This article explores the ways rural followers of Marcus Garvey crafted and adapted a theological understanding of African redemption in the South during the 1920s and early 1930s. Members of the Universal Negro Improvement Association rarely spoke in concrete terms about the process of redemption or African state-building. Rather, when rural members talked of African redemption, they did so in eschatological terms, that is, as a theory of the end of the world. Above all else, they understood "redemption" to mean both their own individual salvation and the collective deliverance of black people. Their interpretations ranged from postmillennial visions of a climax of the history of the race bringing earthly peace and prosperity to a premillennial interpretation that plotted sudden, often violent, deliverance of the most race-conscious. These variant and seemingly contradictory readings of African redemption reveal an ontological shift among black Christians in the rural South during these years. African redemption provided rural Garveyites an existential language for reappraising notions of redemption, retribution, and the fate of the race in this world and the next that had profound implications for ongoing efforts to seek political and economic justice. This struggle over meaning and purpose lay at the very heart of rural black politics in this period as both an ideological constraint and a vehicle for innovation.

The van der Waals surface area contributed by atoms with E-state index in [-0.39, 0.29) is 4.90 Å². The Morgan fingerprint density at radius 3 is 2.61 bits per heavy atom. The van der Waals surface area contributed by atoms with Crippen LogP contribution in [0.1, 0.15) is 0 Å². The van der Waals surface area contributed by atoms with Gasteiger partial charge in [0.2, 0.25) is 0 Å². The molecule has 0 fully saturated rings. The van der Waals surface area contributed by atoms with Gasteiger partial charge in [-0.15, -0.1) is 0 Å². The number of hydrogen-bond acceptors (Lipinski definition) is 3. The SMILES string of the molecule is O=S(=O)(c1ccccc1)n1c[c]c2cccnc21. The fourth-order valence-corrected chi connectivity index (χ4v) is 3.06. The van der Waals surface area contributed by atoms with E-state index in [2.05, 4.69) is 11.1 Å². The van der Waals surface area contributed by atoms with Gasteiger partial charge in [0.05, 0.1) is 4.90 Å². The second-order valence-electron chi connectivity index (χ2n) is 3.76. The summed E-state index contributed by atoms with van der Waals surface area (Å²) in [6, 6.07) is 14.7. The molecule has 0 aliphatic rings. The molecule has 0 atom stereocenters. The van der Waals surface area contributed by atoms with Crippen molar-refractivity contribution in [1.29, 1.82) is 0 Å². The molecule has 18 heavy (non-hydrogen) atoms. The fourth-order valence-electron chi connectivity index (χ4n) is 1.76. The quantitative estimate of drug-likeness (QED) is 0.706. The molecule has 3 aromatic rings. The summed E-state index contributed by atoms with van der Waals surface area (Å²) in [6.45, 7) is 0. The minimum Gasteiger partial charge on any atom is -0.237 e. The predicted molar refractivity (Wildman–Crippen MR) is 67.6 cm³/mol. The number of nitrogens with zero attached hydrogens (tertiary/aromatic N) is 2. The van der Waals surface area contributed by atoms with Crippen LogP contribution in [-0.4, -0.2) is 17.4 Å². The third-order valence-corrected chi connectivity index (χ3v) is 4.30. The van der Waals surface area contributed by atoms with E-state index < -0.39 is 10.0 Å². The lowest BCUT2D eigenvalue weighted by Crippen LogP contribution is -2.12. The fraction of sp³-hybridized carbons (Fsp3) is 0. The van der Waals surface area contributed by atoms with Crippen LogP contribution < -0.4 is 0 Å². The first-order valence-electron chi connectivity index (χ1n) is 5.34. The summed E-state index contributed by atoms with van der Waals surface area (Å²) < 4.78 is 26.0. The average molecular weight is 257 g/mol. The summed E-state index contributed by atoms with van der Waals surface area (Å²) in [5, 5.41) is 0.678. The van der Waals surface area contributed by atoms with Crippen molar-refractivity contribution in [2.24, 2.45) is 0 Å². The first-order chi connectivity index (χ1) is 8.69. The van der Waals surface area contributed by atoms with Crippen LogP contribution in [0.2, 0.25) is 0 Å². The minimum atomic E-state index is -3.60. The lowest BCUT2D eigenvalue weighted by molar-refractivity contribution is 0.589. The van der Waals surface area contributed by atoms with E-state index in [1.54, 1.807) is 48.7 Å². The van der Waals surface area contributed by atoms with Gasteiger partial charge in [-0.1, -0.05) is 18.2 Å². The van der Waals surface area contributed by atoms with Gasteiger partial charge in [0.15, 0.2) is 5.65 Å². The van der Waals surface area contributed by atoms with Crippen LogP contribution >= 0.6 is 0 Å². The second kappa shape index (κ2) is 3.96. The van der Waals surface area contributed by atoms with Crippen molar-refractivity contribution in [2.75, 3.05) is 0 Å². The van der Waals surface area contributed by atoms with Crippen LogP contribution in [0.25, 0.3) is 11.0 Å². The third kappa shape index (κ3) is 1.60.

- ©© 2010 by The Center for the Study of Religion and American Culture